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A bidding war erupted Monday as the governments of Manitoba and Saskatchewan offered up public money to convince the Canadian Football League to set up a one-city, abbreviated season.

Manitoba Premier Brian Pallister announced an offer of $2.5-million to help pay for accommodations, transportation, practice field rentals and more.

Pallister touted Winnipeg as the best city to serve as a CFL hub due to Manitoba’s low COVID-19 numbers. There have been 354 confirmed and probable cases to date and seven deaths.

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“I think this is the right spot to host the CFL. I think it’s the safest place,” Pallister said.

“We’ve got a pretty good general back and forth going (with the league) so far and we’re told ... we have a few days to nail down, cross some t’s and dot some i’s.”

Hours later, the Saskatchewan government said it could put up $3-million, and also appeared to take a shot at Winnipeg’s stadium, IG Field, which have had to undergo frequent repairs since its opening in 2013.

“The new Mosaic stadium and other facilities are state of the art and are well suited to accommodate all the needs required in a hub-city model,” Gene Makowsky, Saskatchewan’s parks, culture and sport minister, said in a written statement.

The CFL and CFL Players’ Association remain in talks to amend the current collective agreement that would allow for an abbreviated season to be played. Commissioner Randy Ambrosie has said the earliest a shortened campaign could start is September but that a cancelled season remains possible.

Prior to sitting down with the players’ association, the CFL imposed a July 23 deadline for an amended contract, adoption of health-and-safety protocols and assurance of acceptable federal funding. The league would also need to reach an agreement with broadcast partner TSN.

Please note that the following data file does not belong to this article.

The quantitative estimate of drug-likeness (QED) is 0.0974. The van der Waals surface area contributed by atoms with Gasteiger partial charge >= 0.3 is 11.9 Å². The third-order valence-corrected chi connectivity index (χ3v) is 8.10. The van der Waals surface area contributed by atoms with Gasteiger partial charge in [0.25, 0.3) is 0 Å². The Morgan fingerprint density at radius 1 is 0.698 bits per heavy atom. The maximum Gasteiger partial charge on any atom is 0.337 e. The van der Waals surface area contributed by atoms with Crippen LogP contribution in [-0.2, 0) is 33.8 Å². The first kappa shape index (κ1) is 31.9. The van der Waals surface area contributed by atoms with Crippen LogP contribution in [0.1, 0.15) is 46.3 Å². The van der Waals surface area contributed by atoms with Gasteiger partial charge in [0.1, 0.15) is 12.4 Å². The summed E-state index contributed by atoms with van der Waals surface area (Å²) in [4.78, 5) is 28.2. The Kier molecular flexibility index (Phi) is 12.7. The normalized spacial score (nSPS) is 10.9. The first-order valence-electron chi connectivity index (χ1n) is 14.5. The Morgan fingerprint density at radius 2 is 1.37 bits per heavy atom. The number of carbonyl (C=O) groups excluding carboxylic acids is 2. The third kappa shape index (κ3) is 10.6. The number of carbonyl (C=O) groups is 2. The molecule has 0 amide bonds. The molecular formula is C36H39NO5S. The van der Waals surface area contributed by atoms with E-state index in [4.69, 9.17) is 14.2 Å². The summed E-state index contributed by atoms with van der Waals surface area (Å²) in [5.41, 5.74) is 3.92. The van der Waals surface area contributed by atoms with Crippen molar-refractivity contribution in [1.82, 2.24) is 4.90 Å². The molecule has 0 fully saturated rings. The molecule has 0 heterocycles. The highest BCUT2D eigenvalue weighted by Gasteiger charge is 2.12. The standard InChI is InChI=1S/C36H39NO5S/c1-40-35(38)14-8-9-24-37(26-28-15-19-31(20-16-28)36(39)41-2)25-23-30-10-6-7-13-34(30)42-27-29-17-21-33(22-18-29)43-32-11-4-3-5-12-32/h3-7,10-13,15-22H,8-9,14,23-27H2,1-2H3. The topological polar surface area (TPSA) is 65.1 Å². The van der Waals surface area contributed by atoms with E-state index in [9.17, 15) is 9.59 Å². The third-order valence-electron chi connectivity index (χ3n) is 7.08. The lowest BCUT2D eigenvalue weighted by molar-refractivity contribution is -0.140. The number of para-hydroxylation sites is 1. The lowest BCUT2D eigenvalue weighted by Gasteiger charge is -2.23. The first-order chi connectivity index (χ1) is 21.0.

Earlier this month, the CFL sent federal Heritage Minister Steven Guilbeault a revised financial request for about $42.5-million. In April, the league asked Ottawa for up to $150-million in financial assistance if the 2020 season is cancelled due to the COVID-19 pandemic.

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A hub-city model would see 60 games played over 15 weeks, the Manitoba government said, as well as the Grey Cup final.

The championship was originally slated to be played in Regina, but it would hold the 2022 contest instead. Next year’s contest is scheduled for Hamilton.

Manitoba’s chief public health officer, Dr. Brent Roussin, said players would be required to self-isolate upon arrival and essentially live in a bubble during their time in Winnipeg.

If a team wanted to have its players eat at a restaurant, he said, the establishment would have to be closed to the general public.

“The health and safety of all Manitobans and all participants is paramount,” Roussin said in a release. “CFL teams and anyone associated with the hub city will be expected to follow all protocols, as reviewed by public health, at all times.”

Testing would be mandatory and frequent for players after their arrival, Roussin added. It wouldn’t be as frequent afterward, he said, unless someone close to a player tested positive.

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Makowsky, meanwhile, said the Saskatchewan Roughriders have worked closely with the province’s health officials to “develop a responsible plan to ensure proper protocols are in place for this unique season.”

Saskatchewan has had 962 total cases of COVID-19, 145 of which were considered active on Monday, and 15 deaths.

Pallister said even if the league decided to proceed with no fans in the stands, having players, coaches and staff in Winnipeg would boost the hard-hit tourism industry.

Pallister also suggested there would be an emotional benefit to fans if the league could get up and running this year.

“There’s kind of an immeasurable emotional aspect to this ... for a lot of Manitobans, who have been feeling kind of deprived from their nightly ritual of checking out how the sports teams are doing, and watching some sports or sports highlights on TV.”

The Canadian Press

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